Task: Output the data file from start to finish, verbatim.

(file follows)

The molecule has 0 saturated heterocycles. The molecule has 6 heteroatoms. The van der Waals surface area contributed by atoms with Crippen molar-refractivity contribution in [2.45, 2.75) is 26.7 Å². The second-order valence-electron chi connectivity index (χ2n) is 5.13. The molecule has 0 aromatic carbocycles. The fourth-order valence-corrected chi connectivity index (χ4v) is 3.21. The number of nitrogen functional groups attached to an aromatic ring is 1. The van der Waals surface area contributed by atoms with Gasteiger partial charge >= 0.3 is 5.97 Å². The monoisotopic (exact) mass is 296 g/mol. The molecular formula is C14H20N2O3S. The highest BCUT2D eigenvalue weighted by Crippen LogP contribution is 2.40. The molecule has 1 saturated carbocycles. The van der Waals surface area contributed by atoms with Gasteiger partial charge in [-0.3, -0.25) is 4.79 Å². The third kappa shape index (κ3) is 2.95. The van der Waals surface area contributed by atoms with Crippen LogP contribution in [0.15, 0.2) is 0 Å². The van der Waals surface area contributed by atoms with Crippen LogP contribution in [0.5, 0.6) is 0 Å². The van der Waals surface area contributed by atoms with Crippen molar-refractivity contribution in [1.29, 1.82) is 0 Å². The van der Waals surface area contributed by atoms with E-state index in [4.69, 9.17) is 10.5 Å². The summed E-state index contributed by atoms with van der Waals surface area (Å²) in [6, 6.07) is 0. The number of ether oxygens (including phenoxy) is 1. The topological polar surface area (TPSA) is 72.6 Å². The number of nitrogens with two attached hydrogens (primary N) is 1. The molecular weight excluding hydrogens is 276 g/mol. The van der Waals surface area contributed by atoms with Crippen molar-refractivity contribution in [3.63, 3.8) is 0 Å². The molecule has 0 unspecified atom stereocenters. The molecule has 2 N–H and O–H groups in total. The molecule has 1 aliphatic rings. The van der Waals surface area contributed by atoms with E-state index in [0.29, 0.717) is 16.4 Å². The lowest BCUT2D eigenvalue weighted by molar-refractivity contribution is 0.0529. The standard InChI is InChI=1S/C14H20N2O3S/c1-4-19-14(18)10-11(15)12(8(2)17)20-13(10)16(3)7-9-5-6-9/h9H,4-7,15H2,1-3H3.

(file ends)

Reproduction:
The molecule has 0 saturated heterocycles. The molecule has 6 heteroatoms. The van der Waals surface area contributed by atoms with Crippen molar-refractivity contribution in [2.45, 2.75) is 26.7 Å². The second-order valence-electron chi connectivity index (χ2n) is 5.13. The molecule has 0 aromatic carbocycles. The fourth-order valence-corrected chi connectivity index (χ4v) is 3.21. The number of nitrogen functional groups attached to an aromatic ring is 1. The van der Waals surface area contributed by atoms with Gasteiger partial charge >= 0.3 is 5.97 Å². The monoisotopic (exact) mass is 296 g/mol. The molecular formula is C14H20N2O3S. The highest BCUT2D eigenvalue weighted by Crippen LogP contribution is 2.40. The molecule has 1 saturated carbocycles. The van der Waals surface area contributed by atoms with Gasteiger partial charge in [-0.3, -0.25) is 4.79 Å². The third kappa shape index (κ3) is 2.95. The van der Waals surface area contributed by atoms with Crippen LogP contribution in [0.15, 0.2) is 0 Å². The van der Waals surface area contributed by atoms with Crippen LogP contribution in [0.5, 0.6) is 0 Å². The van der Waals surface area contributed by atoms with Crippen molar-refractivity contribution in [1.29, 1.82) is 0 Å². The van der Waals surface area contributed by atoms with E-state index in [4.69, 9.17) is 10.5 Å². The summed E-state index contributed by atoms with van der Waals surface area (Å²) in [6, 6.07) is 0. The number of ether oxygens (including phenoxy) is 1. The topological polar surface area (TPSA) is 72.6 Å². The number of nitrogens with two attached hydrogens (primary N) is 1. The molecular weight excluding hydrogens is 276 g/mol. The van der Waals surface area contributed by atoms with Crippen molar-refractivity contribution in [3.63, 3.8) is 0 Å². The molecule has 0 unspecified atom stereocenters. The molecule has 2 N–H and O–H groups in total. The molecule has 1 aliphatic rings. The van der Waals surface area contributed by atoms with E-state index in [0.29, 0.717) is 16.4 Å². The lowest BCUT2D eigenvalue weighted by molar-refractivity contribution is 0.0529. The standard InChI is InChI=1S/C14H20N2O3S/c1-4-19-14(18)10-11(15)12(8(2)17)20-13(10)16(3)7-9-5-6-9/h9H,4-7,15H2,1-3H3.